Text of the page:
Cerebral White Matter Mediation of Age-Related Differences in Picture Naming Across Adulthood.

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As people age, one of the most common complaints is difficulty with word retrieval. A wealth of behavioral research confirms such age-related language production deficits, yet the structural neural differences that relate to age-related language production deficits remains an open area of exploration. Therefore, the present study used a large sample of healthy adults across adulthood to investigate how age-related white matter differences in three key left-hemisphere language tracts may contribute to age-related differences in language ability. Specifically, we used diffusion tensor imaging to measure fractional anisotropy (FA) and radial diffusivity (RD) which are indicators of white matter structure. We then used a series of path models to test whether white matter from the superior longitudinal fasciculus (SLF), the inferior longitudinal fasciculus, and the frontal aslant tract (FAT) mediated age-related differences in one form of language production, picture naming. We found that FA, as well as RD from the SLF and FAT mediated the relation between age and picture naming performance, whereas a control tract (corticospinal) was not a mediator. Moreover, differences between mediation of picture naming and a control naming condition suggest that left SLF has a greater role in higher-order aspects of naming, such as semantic and lexical selection whereas left FAT is more sensitive to sensorimotor aspects of fluency or speech motor planning. These results suggest that dorsal white matter contributes to age-related differences in generating speech and may be particularly important in supporting word retrieval across adulthood.





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Troutman, Sara BW, David J Madden and Michele T Diaz (2022). Cerebral White Matter Mediation of Age-Related Differences in Picture Naming Across Adulthood. Neurobiology of language (Cambridge, Mass.), 3(2). pp. 272–286. 10.1162/nol_a_00065 Retrieved from https://hdl.handle.net/10161/26046.

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David Joseph Madden

Professor in Psychiatry and Behavioral Sciences

My research focuses primarily on the cognitive neuroscience of aging: the investigation of age-related changes in perception, attention, and memory, using both behavioral measures and neuroimaging techniques, including positron emission tomography (PET), functional magnetic resonance imaging (fMRI), and diffusion tensor imaging (DTI).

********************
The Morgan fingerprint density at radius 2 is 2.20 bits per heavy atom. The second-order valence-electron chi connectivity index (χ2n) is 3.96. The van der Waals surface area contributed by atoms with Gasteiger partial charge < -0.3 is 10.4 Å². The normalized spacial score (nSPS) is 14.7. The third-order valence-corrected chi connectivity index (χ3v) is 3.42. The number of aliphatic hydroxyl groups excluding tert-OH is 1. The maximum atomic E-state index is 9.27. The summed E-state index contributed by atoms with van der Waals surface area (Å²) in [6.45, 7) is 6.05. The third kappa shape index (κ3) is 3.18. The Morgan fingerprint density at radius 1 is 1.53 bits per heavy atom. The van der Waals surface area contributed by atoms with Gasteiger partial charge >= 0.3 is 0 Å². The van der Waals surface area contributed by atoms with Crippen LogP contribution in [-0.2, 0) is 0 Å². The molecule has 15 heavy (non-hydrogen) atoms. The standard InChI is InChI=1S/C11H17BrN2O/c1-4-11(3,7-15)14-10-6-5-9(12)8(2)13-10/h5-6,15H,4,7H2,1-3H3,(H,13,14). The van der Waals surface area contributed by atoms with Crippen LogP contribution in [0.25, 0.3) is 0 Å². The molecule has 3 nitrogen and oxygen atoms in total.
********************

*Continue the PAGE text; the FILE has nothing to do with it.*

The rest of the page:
The behavioral measures have focused on reaction time, with the goal of distinguishing age-related changes in specific cognitive abilities from more general effects arising from a slowing in elementary perceptual processes. The cognitive abilities of interest include selective attention as measured in visual search tasks, semantic and episodic memory retrieval, and executive control processes.

The behavioral measures are necessary to define the cognitive abilities of interest, and the neuroimaging techniques help define the functional neuroanatomy of those abilities. The PET and fMRI measures provide information regarding neural activity during cognitive performance. DTI is a recently developed technique that images the structural integrity of white matter. The white matter tracts of the brain provide critical pathways linking the gray matter regions, and thus this work will complement the studies using PET and fMRI that focus on gray matter activation.

A current focus of the research program is the functional connectivity among regions, not only during cognitive task performance but also during rest. These latter measures, referred to as intrinsic functional connectivity, are beginning to show promise as an index of overall brain functional efficiency, which can be assessed without the implementation of a specific cognitive task. From DTI, information can be obtained regarding how anatomical connectivity constrains intrinsic functional connectivity. It will be important to determine the relative influence of white matter pathway integrity, intrinsic functional connectivity, and task-related functional connectivity, as mediators of age-related differences in behavioral measures of cognitive performance.

Ultimately, the research program can help link age-related changes in cognitive performance to changes in the structure and function of specific neural systems. The results also have implications for clinical translation, in terms of the identification of neural biomarkers for the diagnosis of neural pathology and targeting rehabilitation procedures.

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